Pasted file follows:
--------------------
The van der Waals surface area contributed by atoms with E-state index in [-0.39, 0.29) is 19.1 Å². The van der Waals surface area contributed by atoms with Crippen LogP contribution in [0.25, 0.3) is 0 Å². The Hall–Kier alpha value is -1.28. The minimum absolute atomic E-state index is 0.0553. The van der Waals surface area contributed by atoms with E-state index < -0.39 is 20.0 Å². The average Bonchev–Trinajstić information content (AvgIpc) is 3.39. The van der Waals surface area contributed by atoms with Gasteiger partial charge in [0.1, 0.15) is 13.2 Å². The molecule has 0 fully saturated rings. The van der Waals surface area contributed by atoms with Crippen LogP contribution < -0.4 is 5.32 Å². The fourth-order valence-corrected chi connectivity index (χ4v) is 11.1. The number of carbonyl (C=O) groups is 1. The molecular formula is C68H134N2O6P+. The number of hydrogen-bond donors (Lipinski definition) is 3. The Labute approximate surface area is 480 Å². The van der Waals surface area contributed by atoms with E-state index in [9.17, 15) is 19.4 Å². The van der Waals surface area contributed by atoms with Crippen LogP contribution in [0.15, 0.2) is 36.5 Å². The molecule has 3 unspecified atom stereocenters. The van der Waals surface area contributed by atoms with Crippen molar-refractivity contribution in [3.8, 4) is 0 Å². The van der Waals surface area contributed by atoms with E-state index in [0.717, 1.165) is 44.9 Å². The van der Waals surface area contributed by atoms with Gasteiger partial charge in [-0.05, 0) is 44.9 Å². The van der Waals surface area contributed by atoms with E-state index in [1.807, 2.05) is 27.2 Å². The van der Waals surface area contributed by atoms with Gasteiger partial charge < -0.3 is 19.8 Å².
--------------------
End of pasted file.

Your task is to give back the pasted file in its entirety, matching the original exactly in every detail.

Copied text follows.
The van der Waals surface area contributed by atoms with E-state index in [-0.39, 0.29) is 19.1 Å². The van der Waals surface area contributed by atoms with Crippen LogP contribution in [0.25, 0.3) is 0 Å². The Hall–Kier alpha value is -1.28. The minimum absolute atomic E-state index is 0.0553. The van der Waals surface area contributed by atoms with E-state index < -0.39 is 20.0 Å². The average Bonchev–Trinajstić information content (AvgIpc) is 3.39. The van der Waals surface area contributed by atoms with Gasteiger partial charge in [0.1, 0.15) is 13.2 Å². The molecule has 0 fully saturated rings. The van der Waals surface area contributed by atoms with Crippen LogP contribution < -0.4 is 5.32 Å². The fourth-order valence-corrected chi connectivity index (χ4v) is 11.1. The number of carbonyl (C=O) groups is 1. The molecular formula is C68H134N2O6P+. The number of hydrogen-bond donors (Lipinski definition) is 3. The Labute approximate surface area is 480 Å². The van der Waals surface area contributed by atoms with E-state index in [9.17, 15) is 19.4 Å². The van der Waals surface area contributed by atoms with Crippen LogP contribution in [0.15, 0.2) is 36.5 Å². The molecule has 3 unspecified atom stereocenters. The van der Waals surface area contributed by atoms with Crippen molar-refractivity contribution in [3.8, 4) is 0 Å². The van der Waals surface area contributed by atoms with E-state index in [0.717, 1.165) is 44.9 Å². The van der Waals surface area contributed by atoms with Gasteiger partial charge in [-0.05, 0) is 44.9 Å². The van der Waals surface area contributed by atoms with E-state index in [1.807, 2.05) is 27.2 Å². The van der Waals surface area contributed by atoms with Gasteiger partial charge < -0.3 is 19.8 Å².